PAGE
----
The day of the ducklings…

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A fortnight ago more waterfowl joined our flock at Landmeterskop. Ten Call Ducklings from friends, Basil and Bea Whittaker of Stanford, and also Chinese Geese and Indian Runner Ducks which we bought from John Faure of Vergenoegd Wine Estate. John is a waterfowl keeper with a difference: his show birds double up as a working flock at the vineyard. More about John and his ducks later…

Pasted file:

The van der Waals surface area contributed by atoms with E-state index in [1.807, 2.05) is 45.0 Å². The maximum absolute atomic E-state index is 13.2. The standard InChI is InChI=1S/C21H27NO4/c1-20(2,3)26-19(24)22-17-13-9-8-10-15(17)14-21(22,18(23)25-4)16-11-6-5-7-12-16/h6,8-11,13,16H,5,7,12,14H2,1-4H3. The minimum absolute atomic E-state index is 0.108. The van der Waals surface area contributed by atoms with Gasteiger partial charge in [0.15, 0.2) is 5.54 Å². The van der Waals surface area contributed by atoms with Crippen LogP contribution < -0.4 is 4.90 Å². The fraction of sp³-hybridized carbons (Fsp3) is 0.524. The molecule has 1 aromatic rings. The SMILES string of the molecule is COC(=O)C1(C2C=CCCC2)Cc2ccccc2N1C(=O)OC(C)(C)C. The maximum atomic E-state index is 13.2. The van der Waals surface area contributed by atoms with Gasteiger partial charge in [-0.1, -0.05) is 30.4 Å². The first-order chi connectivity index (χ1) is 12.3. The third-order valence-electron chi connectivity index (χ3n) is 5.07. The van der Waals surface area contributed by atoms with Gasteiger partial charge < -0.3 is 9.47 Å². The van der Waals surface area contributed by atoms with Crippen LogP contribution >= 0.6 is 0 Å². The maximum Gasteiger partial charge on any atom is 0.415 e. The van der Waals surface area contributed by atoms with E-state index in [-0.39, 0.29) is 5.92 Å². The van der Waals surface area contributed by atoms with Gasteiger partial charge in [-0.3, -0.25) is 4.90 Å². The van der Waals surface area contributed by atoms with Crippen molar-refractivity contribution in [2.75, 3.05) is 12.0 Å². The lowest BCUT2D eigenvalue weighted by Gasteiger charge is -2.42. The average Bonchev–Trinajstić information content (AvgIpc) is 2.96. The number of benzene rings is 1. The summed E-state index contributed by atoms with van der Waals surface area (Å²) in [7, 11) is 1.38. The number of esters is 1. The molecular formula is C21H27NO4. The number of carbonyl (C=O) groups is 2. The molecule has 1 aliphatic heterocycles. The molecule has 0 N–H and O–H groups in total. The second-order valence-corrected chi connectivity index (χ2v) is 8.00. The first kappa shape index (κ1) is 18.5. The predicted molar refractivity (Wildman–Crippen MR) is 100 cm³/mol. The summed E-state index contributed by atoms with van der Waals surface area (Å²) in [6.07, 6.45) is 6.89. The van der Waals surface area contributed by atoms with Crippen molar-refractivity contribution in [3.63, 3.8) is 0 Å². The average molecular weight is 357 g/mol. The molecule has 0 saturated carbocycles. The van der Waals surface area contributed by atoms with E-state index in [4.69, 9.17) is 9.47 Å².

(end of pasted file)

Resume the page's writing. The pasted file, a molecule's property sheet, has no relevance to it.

We had to help catch the ten Call Ducklings or “Kwakertjies” (with their mother in the photo above), and this turned out quite a performance!!! Picture four grownups, three women between the ages of 55 and 65, of varying sizes from very slim to comfortably round, and one guy, also in his sixties, running after or “lying in ambush” behind shrubs and pots to catch the ducklings who were trying their ultimate best not to be caught,  all the while quacking as if they were being murdered. Then, to that picture, add four Bassets of varying ages barking, and another dog of mixed breed trying to help with herding the ducklings, and one of the Bassets (the only one temporarily tethered to a tree) getting hold of one of the ducklings and humans shouting commands on what to do now, how to do this, where to stand, and you might get the picture!  Valerie swiftly rescued the poor thing from the Basset’s clasp and at last, after almost an hour and some excellent tackling work from Valerie which I might say, would put some of our rugby players to shame, all ten ducklings were caught and put into cardboad boxes and transported to their new home at Landmeterskop. They quickly adapted to the freer lifestyle – look at them swimming in the dam below…